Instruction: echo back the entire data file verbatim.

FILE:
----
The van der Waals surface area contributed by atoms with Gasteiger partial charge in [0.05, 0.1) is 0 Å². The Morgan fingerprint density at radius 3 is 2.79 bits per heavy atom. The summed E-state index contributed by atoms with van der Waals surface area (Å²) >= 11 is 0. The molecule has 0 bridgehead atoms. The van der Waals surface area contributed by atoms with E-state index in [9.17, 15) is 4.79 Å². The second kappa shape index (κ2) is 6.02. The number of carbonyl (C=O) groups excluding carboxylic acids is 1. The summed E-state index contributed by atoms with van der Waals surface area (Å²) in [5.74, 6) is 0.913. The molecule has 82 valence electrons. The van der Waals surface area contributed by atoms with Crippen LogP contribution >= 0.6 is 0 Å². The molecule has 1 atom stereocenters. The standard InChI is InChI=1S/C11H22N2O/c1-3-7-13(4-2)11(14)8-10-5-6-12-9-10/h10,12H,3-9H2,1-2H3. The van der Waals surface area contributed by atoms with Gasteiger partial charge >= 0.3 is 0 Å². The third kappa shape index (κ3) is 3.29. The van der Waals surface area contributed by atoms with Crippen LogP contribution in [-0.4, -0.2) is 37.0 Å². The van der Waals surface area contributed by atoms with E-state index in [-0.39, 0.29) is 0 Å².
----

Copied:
The van der Waals surface area contributed by atoms with Gasteiger partial charge in [0.05, 0.1) is 0 Å². The Morgan fingerprint density at radius 3 is 2.79 bits per heavy atom. The summed E-state index contributed by atoms with van der Waals surface area (Å²) >= 11 is 0. The molecule has 0 bridgehead atoms. The van der Waals surface area contributed by atoms with E-state index in [9.17, 15) is 4.79 Å². The second kappa shape index (κ2) is 6.02. The number of carbonyl (C=O) groups excluding carboxylic acids is 1. The summed E-state index contributed by atoms with van der Waals surface area (Å²) in [5.74, 6) is 0.913. The molecule has 82 valence electrons. The van der Waals surface area contributed by atoms with Crippen LogP contribution >= 0.6 is 0 Å². The molecule has 1 atom stereocenters. The standard InChI is InChI=1S/C11H22N2O/c1-3-7-13(4-2)11(14)8-10-5-6-12-9-10/h10,12H,3-9H2,1-2H3. The van der Waals surface area contributed by atoms with Gasteiger partial charge >= 0.3 is 0 Å². The third kappa shape index (κ3) is 3.29. The van der Waals surface area contributed by atoms with Crippen LogP contribution in [-0.4, -0.2) is 37.0 Å². The van der Waals surface area contributed by atoms with E-state index in [-0.39, 0.29) is 0 Å².